‘It’s a big, important task that Mistra has now begun to take on. We’re already doing this when it comes to standard funds. There, it’s easier because we know which companies the money is invested in how society is affected. Now we must try to measure something that is much more elusive,’ he says.

 

Hedge funds are not known for being open and transparent. Efforts to make them more sustainable are largely about increasing access to information, such as what strategies the fund is applying and which people are making the trades.

 

Where the money goes is rarely visible, since the trades are made so rapidly. Instead, one must trust that the hedge-fund managers are people whose decisions are based on values that promote sustainability.

 

Andreas Hoepner, Professor of Operational Risk, Banking & Finance at University College Dublin, participated in the workshop. He has a somewhat sceptical view of hedge funds, although he sees that there are exceptions. Hedge funds far from always deliver what they promise, he thinks. Instead, the investors put the money in a black box with no transparency.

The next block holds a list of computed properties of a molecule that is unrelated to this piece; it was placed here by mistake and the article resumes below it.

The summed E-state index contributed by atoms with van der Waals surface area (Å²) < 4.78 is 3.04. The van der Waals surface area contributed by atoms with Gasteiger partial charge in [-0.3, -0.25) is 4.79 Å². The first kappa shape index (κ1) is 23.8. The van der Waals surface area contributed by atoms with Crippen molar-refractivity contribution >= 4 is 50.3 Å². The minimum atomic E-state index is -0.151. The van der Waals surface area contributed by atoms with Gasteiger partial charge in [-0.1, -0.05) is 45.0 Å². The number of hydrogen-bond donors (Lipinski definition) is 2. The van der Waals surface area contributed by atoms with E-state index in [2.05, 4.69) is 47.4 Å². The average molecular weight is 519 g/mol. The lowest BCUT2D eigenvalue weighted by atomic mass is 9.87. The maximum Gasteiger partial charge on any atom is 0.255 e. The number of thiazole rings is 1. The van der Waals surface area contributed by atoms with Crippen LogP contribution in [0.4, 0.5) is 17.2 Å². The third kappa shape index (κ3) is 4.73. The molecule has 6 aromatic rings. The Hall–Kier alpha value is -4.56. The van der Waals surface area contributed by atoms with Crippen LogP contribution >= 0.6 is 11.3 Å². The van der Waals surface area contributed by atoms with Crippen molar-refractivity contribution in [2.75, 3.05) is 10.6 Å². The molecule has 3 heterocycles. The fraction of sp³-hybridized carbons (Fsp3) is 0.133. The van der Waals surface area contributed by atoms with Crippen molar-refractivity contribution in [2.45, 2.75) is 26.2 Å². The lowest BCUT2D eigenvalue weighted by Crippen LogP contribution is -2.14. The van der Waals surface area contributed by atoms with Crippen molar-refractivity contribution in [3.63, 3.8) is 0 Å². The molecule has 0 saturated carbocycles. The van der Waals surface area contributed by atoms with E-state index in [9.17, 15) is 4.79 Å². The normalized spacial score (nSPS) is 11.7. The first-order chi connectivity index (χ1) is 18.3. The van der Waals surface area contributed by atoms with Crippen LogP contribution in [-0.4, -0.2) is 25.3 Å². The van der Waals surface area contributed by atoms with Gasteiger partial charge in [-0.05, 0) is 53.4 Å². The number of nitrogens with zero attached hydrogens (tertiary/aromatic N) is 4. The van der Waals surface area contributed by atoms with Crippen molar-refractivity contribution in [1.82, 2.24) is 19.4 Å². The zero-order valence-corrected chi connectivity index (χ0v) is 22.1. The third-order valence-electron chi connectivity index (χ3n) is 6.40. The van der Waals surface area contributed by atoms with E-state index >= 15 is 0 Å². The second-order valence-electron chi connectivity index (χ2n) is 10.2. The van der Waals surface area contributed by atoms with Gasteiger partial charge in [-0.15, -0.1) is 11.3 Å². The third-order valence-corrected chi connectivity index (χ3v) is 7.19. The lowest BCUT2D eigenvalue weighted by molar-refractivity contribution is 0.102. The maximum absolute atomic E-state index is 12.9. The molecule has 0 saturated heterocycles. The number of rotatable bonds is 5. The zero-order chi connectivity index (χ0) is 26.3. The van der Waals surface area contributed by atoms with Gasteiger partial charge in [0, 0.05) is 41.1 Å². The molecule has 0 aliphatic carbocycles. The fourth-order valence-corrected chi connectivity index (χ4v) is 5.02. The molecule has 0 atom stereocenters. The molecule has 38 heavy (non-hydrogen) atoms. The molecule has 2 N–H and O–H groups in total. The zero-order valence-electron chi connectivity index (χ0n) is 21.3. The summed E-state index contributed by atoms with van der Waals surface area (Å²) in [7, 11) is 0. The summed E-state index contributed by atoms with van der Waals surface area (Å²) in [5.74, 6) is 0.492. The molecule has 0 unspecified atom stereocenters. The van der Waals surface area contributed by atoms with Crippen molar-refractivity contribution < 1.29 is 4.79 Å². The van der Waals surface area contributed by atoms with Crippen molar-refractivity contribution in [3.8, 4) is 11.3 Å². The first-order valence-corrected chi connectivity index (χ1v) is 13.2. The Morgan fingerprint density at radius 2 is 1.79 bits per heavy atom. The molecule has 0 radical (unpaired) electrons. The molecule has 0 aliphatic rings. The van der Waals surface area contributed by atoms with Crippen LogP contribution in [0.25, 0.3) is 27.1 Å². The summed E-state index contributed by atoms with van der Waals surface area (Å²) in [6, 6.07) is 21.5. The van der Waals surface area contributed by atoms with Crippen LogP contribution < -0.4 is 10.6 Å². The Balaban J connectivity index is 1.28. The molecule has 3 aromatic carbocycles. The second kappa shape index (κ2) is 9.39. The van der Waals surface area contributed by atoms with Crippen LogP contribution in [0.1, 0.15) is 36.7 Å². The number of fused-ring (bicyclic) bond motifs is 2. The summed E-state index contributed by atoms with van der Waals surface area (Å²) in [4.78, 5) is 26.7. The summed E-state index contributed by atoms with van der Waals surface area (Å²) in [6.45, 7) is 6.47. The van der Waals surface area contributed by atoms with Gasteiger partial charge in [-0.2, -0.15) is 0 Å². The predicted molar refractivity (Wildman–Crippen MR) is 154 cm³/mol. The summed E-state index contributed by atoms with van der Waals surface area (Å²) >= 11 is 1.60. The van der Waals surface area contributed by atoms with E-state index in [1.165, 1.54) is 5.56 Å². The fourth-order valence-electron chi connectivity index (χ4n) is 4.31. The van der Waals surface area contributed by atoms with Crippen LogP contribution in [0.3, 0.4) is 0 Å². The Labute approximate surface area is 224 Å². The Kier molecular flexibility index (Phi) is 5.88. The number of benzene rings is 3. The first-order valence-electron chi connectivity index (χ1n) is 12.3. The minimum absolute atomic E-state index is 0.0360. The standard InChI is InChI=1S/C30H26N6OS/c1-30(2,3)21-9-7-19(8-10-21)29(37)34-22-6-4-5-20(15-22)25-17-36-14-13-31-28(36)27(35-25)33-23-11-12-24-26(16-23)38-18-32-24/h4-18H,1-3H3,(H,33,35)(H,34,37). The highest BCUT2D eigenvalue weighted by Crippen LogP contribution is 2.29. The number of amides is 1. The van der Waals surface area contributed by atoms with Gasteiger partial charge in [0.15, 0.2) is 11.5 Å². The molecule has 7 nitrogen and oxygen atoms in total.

‘Many sell dreams and visions, but in 90% of cases, they don’t know what they’re doing.’

 

Hedge funds are often technical: they apply mathematical tools. A way to get an indication of the fund’s quality is to look at the skills of those who manage it. Are they computer scientists or mathematicians? Or are they marketers?

 

‘One of the best hedge funds in the world was founded by a professor of mathematics,’ says Hoepner, who is associated with the Mistra Financial Systems programme.

 

In contrast, if there is nobody in management with a PhD in either computer science nor mathematics investors should become wary, Hoepner argues.